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New study explores a rarely-considered demographic for organ donation

With a new study, College of Public Health Dean and Laura H. Carnell Professor Laura A. Siminoff is investigating a relatively small population that's underrepresented in current research. However, her findings could be significant not only for this community but for other, larger demographics as well.

Last month, Siminoff received a $1.2 million grant from the National Institute of Diabetes and Digestive and Kidney Diseases (NIDDK), part of the National Institutes of Health, for a five-year study examining the low rate of organ donations among the country’s diverse Asian American communities.

Asian Americans are an often overlooked group when discussing organ donation: Over the last two decades, researchers published less than 20 studies examining this group and organ donation compared to dozens more on Hispanic and African American populations. However, although Asian Americans comprise only 5.4 percent of the United States’ population, they account for half of the country’s hepatitis B infections—a disease that puts many people at risk for liver failure and the need for a transplant.

At the same time, more Asian Americans have blood type B than many other demographic groups in the U.S. This makes them less compatible with many available organs and keeps them on waiting lists much longer than other populations.

All this makes it important for Asian Americans to donate organs for transplantation. Whereas 7.6 percent of individuals on the U.S. organ transplantation waiting list are Asian Americans, only 2.7 percent of the donors are Asian Americans.

Siminoff offers a few ideas as to why the donation rates of Asian Americans are so low. It may be because Asian Americans as a whole are a diverse group, and often misperceived. Many individuals, especially new immigrants who come from rural areas and have little formal education, may be unfamiliar with the idea of organ donation. Others may be confused about what is supported by their faith communities.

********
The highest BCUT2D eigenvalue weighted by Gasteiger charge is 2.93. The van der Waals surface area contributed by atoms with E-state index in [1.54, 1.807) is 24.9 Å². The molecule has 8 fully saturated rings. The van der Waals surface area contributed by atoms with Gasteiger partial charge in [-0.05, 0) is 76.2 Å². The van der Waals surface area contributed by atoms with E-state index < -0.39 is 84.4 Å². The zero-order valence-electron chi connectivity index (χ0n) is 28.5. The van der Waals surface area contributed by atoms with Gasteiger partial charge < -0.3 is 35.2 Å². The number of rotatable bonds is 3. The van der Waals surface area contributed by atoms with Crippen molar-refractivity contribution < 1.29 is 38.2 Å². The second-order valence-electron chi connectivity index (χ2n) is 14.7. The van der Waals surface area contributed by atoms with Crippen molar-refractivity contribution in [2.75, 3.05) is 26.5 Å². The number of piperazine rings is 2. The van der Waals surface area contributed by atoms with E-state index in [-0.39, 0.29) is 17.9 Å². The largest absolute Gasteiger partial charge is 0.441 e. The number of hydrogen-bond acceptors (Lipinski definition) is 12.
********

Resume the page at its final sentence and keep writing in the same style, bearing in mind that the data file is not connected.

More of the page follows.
Despite these challenges, obtaining funding for this research has been difficult. “We’ve tried for funding before, and were met with a common, ‘Asians don’t make up a large proportion of the population, so why spend the money?’’’ said Siminoff.

After years of looking for funding, however, Siminoff now has the resources to explore this issue. Working with Gerard P. Alolod, director of research operations for the Siminoff Research Group, Associate Professor Heather Traino from the College of Public Health and Shirley Moy, the associate director of the Center for Social Policy & Community Development, Siminoff’s NIDDK-funded study will involve Asian Americans nationwide.

The research begins in Philadelphia, where investigators are working with Chinese, Filipino and Southeast Asian community groups in the city. They’ll start by creating an advisory board to help them gather input from healthcare consumers within these communities using focus groups and other methods.

From there, Siminoff broadens the study to address more populations with a national survey designed to help understand more about how these communities across the country view organ donation. In all, she hopes to survey around 1,200 individuals. Then, the research team will develop and test a new intervention that can help increase rates of organ donation.

And while it might seem like a lot of effort, understanding why Asian Americans as a group are reluctant to become organ donors will address an important healthcare problem for Asians and offer insight into other groups.

“I think, because the Asian community has a lot of new immigrants, this will give us a better understanding and picture of the kinds of education that we need to do amongst new immigrant communities in general,” said Siminoff.

Posted:  October 25, 2017